13. What measures are implemented to protect marine life?

Avoiding impacts from at-sea training and testing on the marine environment is an important goal for the Navy. The Navy employs standard operating procedures and protective measures during sonar use as well as additional event-specific mitigation measures.

14. Would the Navy limit public access to certain areas?

  • The Navy trains and conducts tests in a manner that is compatible with civilian activities at sea.
  • Sailors share the ocean and coastal areas with the community and recognize the importance of public access. The Navy strives to be good neighbors by minimizing access restrictions and limiting the extent and duration of closures of public areas whenever possible while ensuring safety at all times. 
  • When certain training and testing activities are scheduled, notices to mariners are published for public awareness and safety, helping mariners plan accordingly to avoid Navy activities. The Coast Guard publishes and broadcasts notices to mariners with location, activity, and duration information. Mariners are requested to read and adhere to the published notices.
  • The Navy has designated airspace and marine areas to indicate where and when it may not be safe for civilian activities to take place.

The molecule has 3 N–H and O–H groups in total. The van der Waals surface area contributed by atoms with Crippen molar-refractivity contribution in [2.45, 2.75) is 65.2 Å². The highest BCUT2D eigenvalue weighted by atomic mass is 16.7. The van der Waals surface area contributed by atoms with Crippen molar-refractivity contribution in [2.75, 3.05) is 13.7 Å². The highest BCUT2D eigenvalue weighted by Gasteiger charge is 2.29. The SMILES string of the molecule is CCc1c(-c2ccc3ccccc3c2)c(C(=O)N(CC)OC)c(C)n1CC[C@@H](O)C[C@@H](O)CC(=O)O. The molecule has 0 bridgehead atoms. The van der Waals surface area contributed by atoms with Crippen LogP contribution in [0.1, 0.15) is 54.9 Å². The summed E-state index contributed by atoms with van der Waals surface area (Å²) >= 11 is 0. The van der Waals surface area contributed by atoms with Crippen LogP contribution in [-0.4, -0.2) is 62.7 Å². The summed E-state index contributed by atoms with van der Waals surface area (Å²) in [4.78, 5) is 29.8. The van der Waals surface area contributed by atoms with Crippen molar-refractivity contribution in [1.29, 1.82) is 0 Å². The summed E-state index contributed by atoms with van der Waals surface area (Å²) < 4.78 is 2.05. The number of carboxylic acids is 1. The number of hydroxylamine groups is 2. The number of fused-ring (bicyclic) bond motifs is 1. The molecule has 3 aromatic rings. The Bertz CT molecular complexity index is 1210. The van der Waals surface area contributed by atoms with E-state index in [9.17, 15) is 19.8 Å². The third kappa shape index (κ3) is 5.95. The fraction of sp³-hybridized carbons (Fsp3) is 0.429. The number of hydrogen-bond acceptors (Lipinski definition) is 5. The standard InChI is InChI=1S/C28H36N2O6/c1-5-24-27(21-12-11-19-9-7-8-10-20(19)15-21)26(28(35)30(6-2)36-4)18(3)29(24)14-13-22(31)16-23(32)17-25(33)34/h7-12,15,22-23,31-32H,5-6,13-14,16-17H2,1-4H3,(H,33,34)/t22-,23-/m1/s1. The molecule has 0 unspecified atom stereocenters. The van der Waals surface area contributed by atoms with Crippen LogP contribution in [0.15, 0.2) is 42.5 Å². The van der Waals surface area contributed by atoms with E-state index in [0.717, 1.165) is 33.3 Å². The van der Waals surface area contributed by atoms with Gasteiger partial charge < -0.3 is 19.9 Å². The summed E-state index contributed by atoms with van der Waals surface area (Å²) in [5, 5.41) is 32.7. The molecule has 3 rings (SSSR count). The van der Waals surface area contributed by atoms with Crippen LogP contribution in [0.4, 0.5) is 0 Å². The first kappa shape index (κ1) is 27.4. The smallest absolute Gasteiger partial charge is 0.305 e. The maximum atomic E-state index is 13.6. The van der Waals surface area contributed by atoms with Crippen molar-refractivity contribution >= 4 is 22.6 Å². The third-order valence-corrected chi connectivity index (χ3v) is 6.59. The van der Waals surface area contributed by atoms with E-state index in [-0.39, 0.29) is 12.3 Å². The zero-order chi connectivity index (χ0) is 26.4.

15. How does the Navy ensure its training and testing activities do not cause safety issues?

  • The safety of the public and Navy personnel is of utmost importance. The Navy implements multiple safety precautions when planning and conducting at-sea training and testing activities. These measures, along with the cooperation of the public, enable safe at-sea training and testing. Some precautionary measures include:
    • Ensuring hazard areas are clear of people prior to potentially dangerous activities.
    • Canceling or delaying activities if public or personnel safety is a concern.
    • Notifying the public of the location, date, time, and duration of potentially dangerous activities.
    • Implementing temporary access restrictions to training and testing areas when appropriate to ensure public safety.
    • Conducting thorough environmental and safety reviews for all test systems before going into the water, with early-stage testing in controlled environments to support decisions to test in the marine environment.
  • The Coast Guard publishes and broadcasts notices to mariners with location, activity, and duration information. Mariners are requested to read and adhere to the published notices.